tOSErr = gestaltUnknownErr;
  // who knows what might be next?
 return tOSErr;

Note: Don't confuse the OSType architecture used to specify fragment architecture with the SInt8 ISA/RTA architecture used to specify routine descriptors. This routine determines the OSType architecture. I did it this way because I use it to open the connection to my shared library, which requires the OSType. When I create my routine descriptors, I use this value to conditionally execute the NewRoutineDescriptorTrap routine with the correct ISA/RTA type parameter:

 static OSType sArchType = kAnyCFragArch;
 ISAType tISAType;
 if (sArchType == kAnyCFragArch)   // if architecture is still undefined...
 // & determine current atchitecture.
 sOSErr = GetSystemArchitecture(&sArchType);
 if (sOSErr != noErr)
  return sOSErr;
 if (sArchType == kMotorola68KArch)   // ...for CFM68K
    tISAType = kM68kISA | kCFM68kRTA;
 else if (sArchType == kPowerPCArch) // ...for PPC CFM
    tISAType = kPowerPCISA | kPowerPCRTA;
 sOSErr = gestaltUnknownErr; // who knows what might be next?
  if (sOSErr == noErr)
 myUPP = NewRoutineDescriptorTrap((ProcPtr) * pSymAddr,
 return sOSErr;

Calling the Routine Descriptor

From CFM code you normally use CallUniversalProc to call the routine associated with a routine descriptor. (A Universal Procedure Pointer (UPP) is a pointer to a routine descriptor.) However, CallUniversalProc is only implemented in shared libraries. For compatabality reasons, in classic code UPP's can be treated like ProcPtr's, i.e., they are pointers to executable code. This is because the first two bytes of a routine descriptor is the 68K mixed mode magic ATrap. When we jump here from 68K code, the trap is executed and the Mixed Mode Manager takes over, setting up passed parameters in registers or on the stack, based on the ProcInfo in the routine descriptor: switching the architecture and then jumping to the CFM code. This is how you would call your routine:

// define a ProcPtr of our type
typedef pascal Ptr (*Get_Message_ProcPtr)(short pResID,
 short pIndex);

// call it.
 myPtr = ((Get_Message_ProcPtr)myUPP)(128,3);

Cleaning Up After Yourself

DisposeRoutineDescriptorTrap is used to release the memory allocated for routine descriptors by the NewRoutineDescriptorTrap.

Shortcuts, Detours & Dead-Ends

You may be tempted to use the macro BUILD_ROUTINE_DESCRIPTOR, so that you can build your routine descriptors staticly. Unfortunately, this macro expands to include the macro GetCurrentArchitecture whose problem was described in the section above. Another problem with this approach is that the ProcPtr passed to the macro is expected to be a constant at compile-time. One solution to both of these problems is to build your routine descriptors in your CFM library and export them. This way the GetCurrentArchitecture macro returns the correct architecture for the library and the ProcPtr is a compile-time constant. And since these routine descriptors are staticly allocated at compile time, you don't have to worry about disposing them: their memory is released when the library is unloaded. Unfortunately, this only works if you have source to the library you want to connect to.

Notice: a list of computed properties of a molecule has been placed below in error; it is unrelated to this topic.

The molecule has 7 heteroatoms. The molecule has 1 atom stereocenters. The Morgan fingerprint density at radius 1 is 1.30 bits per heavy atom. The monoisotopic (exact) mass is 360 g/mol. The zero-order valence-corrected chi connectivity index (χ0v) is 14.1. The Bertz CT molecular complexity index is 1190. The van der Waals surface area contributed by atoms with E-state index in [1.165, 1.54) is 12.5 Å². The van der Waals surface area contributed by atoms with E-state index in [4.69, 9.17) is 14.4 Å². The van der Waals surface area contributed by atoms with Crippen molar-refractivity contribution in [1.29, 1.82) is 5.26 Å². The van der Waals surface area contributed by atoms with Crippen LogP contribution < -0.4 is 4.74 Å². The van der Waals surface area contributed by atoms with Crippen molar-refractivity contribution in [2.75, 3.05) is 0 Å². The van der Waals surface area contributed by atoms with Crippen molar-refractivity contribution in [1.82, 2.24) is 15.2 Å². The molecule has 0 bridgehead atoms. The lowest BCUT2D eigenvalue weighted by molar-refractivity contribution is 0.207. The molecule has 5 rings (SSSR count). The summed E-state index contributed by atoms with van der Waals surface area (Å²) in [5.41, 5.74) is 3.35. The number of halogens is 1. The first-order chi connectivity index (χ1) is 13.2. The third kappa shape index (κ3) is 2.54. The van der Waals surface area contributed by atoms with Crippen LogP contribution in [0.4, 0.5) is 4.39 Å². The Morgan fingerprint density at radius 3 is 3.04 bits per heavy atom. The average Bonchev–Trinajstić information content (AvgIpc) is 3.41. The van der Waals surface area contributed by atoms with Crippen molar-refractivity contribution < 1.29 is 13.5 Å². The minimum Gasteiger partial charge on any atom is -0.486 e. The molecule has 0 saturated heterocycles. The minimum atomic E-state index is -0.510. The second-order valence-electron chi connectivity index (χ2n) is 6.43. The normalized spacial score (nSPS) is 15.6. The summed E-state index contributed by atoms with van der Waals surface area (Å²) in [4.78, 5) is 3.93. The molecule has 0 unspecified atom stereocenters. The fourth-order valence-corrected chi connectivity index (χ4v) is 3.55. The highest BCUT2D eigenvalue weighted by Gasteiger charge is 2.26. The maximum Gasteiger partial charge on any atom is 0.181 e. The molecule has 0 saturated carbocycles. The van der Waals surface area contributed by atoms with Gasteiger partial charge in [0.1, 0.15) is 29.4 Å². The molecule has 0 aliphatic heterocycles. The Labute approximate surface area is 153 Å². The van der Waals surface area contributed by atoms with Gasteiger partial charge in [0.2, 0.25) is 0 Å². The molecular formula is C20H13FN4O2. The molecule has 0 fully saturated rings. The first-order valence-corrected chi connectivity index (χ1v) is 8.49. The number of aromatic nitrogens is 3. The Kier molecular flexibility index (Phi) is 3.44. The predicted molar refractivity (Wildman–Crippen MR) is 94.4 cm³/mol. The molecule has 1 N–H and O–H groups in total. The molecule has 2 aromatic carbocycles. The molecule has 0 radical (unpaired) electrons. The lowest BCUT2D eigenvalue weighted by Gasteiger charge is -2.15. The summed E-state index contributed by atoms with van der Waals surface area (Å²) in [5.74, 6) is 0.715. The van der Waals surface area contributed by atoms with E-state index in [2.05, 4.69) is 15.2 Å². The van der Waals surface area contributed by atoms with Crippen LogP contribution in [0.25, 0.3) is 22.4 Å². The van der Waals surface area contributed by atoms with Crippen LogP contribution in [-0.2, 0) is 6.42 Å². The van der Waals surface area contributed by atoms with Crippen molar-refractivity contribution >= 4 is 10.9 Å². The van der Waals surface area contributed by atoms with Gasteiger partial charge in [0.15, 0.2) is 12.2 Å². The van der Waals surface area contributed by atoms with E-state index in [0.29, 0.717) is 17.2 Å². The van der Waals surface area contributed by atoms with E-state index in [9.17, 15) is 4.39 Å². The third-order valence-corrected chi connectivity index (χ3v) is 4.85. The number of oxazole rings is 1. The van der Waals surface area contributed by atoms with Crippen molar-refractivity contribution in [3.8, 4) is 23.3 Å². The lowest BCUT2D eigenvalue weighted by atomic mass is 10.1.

Using BUILD_ROUTINE_DESCRIPTOR to dynamically initialize a routine descriptor is not a good idea. From the classic 68K perspective, the routine descriptor is code being assembled out of data. This can cause problems due to the split caches on 68040 CPUs and some 68K emulator optimizations on PowerPCs. You're trying to execute data but instead are executing old values from the instruction cache. Using NewRoutineDescriptorTrap insures that the instruction cache is flushed for the executable range of the routine descriptor - two bytes.

In order to make the connection between classic code and the CFM code as transparent as possible, I like to put all my CFM glue code in its own separate file and use the same API in it as defined for my library (usually by using the library's header file). Each entry point into the library has its own glue routine that declares a static UPP variable initialized to kUnresolvedSymbolAddress. By checking for this initial value, the routine knows when it needs to look up its address in the library and create a routined descriptor. Here's the glue code for the library:

Source Code for CFM Library Glue

#include <CodeFragments.h>
#include "DemoLib.h"

// Private function prototypes

static OSErr Find_Symbol(Ptr* pSymAddr,
    Str255 pSymName,
    ProcInfoType pProcInfo);

static pascal OSErr GetSystemArchitecture(OSType *archType);
// Private functions
static pascal OSErr GetSystemArchitecture(OSType *archType)
 static long sSysArchitecture = 0; // static so we only Gestalt once.
 OSErr tOSErr = noErr;

 *archType = kAnyCFragArch;  // assume wild architecture